A Kansas State University institute is working with more than 2,000 projects as part of an initiative to develop business, according to a published report.
One of those projects involves John Deere construction equipment, which sees the school's Advanced Manufacturing Institute cultivating relations with entrepreneurs, fostering the growth of innovative projects and meeting specific goals that have been set, a member of the business development team said.
"As an example, the current state of the industry for refueling operation for locomotives is about 200 gallons per minutes," Jeff Tucker told the Lions Club on Tuesday. "The problem is that by that standard it's slow, and there's also a lot of leakage, so it's easy for that spillage to get off into the ground. We're working with an entrepreneur who has a different idea, basically re-adapting the refueling technology used for aircraft, and we're able to get that up to 600 gallons per minute and eliminate all the spillage."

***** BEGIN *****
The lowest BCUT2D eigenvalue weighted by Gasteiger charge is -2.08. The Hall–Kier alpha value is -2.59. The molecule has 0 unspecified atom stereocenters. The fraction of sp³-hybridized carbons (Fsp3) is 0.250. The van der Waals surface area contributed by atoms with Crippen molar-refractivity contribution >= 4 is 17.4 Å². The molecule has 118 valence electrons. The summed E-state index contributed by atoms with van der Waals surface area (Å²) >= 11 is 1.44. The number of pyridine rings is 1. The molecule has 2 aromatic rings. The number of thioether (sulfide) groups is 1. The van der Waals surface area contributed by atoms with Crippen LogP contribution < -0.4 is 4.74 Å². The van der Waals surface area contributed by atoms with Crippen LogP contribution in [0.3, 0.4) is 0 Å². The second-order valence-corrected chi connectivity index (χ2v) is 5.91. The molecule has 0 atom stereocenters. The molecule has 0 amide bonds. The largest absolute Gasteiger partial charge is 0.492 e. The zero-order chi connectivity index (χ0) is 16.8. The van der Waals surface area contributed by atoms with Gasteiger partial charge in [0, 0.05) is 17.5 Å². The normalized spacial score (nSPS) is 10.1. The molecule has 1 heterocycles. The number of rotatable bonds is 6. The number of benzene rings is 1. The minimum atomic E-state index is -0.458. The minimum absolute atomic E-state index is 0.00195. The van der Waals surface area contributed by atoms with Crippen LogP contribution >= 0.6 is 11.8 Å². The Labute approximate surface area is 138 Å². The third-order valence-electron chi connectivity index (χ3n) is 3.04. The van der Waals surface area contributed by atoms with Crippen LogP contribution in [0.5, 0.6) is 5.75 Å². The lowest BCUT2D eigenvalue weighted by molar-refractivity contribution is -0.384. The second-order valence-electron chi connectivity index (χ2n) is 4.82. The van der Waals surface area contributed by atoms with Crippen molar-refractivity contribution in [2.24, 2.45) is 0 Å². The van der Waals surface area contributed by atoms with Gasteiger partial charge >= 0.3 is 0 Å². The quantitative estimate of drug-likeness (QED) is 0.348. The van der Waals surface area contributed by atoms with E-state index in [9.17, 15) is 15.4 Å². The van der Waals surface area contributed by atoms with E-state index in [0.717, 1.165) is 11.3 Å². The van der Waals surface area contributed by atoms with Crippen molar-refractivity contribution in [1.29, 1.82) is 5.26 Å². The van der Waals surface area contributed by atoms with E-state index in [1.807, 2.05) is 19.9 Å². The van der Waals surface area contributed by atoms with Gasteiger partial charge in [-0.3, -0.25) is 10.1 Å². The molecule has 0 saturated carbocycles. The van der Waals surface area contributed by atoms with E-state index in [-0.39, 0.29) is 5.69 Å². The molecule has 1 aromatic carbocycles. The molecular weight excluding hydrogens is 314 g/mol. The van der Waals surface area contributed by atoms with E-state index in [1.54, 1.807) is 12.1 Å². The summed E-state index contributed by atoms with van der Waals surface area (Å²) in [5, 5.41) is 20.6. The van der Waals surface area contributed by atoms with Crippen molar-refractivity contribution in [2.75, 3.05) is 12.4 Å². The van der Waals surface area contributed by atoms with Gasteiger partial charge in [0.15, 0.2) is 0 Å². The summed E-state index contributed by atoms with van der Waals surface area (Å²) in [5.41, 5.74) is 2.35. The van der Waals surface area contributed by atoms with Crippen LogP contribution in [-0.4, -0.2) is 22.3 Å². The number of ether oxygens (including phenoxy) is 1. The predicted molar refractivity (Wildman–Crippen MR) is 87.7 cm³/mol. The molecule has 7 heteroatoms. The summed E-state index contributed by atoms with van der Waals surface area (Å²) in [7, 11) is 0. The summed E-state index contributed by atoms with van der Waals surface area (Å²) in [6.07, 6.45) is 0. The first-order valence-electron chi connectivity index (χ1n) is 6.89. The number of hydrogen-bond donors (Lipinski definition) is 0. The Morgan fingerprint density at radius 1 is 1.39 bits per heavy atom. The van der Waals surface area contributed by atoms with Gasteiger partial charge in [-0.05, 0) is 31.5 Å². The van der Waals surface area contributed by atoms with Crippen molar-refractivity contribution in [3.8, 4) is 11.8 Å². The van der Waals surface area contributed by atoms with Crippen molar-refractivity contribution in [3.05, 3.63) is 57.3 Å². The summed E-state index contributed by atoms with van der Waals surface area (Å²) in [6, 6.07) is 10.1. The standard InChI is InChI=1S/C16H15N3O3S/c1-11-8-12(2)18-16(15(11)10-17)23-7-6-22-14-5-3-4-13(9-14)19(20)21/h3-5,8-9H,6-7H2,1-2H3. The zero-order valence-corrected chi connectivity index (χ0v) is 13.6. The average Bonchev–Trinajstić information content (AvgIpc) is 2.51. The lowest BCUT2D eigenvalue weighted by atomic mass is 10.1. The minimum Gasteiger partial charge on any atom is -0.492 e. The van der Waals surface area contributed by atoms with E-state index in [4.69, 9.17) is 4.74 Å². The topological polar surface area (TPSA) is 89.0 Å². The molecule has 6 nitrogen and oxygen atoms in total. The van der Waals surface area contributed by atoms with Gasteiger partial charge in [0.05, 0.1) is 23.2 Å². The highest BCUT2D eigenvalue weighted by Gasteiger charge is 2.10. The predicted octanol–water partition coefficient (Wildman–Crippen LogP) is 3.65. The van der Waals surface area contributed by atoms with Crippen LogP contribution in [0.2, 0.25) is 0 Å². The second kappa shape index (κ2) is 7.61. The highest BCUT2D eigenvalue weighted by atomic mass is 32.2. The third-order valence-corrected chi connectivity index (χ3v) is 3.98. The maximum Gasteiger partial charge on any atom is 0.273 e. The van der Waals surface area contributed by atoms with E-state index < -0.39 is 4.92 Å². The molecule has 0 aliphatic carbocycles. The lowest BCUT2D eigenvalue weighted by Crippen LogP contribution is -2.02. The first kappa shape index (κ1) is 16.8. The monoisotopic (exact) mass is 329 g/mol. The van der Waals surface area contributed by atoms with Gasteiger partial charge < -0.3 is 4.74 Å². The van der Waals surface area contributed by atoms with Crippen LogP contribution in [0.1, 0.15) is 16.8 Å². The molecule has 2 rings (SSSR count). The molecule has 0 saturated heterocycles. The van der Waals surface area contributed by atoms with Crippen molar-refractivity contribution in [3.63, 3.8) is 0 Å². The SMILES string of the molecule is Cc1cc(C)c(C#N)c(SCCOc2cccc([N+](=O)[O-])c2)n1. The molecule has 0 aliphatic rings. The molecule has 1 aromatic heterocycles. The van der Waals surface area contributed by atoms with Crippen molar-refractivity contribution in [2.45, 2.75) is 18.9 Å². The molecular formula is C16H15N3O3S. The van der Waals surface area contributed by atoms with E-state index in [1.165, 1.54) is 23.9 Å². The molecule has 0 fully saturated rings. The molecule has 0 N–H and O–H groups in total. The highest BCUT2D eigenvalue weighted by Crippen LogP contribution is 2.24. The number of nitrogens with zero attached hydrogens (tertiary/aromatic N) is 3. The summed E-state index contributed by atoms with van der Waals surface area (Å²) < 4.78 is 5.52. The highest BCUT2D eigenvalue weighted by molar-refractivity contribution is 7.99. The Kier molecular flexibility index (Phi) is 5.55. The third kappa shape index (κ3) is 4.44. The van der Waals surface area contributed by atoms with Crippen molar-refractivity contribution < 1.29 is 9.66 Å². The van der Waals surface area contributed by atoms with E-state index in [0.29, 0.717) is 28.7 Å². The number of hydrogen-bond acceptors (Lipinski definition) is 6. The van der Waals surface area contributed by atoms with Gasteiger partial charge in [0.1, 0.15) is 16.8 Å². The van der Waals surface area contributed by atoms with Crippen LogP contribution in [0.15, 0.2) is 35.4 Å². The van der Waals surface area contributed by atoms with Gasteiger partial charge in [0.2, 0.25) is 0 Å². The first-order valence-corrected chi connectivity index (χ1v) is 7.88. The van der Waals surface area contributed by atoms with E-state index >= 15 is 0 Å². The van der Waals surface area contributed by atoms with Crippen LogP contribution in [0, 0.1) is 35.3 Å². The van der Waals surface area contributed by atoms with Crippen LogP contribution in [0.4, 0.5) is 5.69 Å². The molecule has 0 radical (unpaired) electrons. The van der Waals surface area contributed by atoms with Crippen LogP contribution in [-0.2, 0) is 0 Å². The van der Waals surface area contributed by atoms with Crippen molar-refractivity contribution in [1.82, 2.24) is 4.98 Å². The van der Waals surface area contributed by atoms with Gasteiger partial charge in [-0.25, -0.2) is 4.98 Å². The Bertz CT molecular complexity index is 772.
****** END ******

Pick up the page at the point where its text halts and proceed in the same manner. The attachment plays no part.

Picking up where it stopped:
The institute's work would seemingly be commensurate with Deere, a company that sets high priority on innovating its lineup of machinery and equipment available at a John Deere dealership.
"What we do is typically we're working with specific technologies and industries on projects that are going to be a new product for a manufacturing process," Tucker said. "We also work with companies on a strategic level--helping them with new markets, helping them get into new technologies, and most recently, we're also starting to work with communities."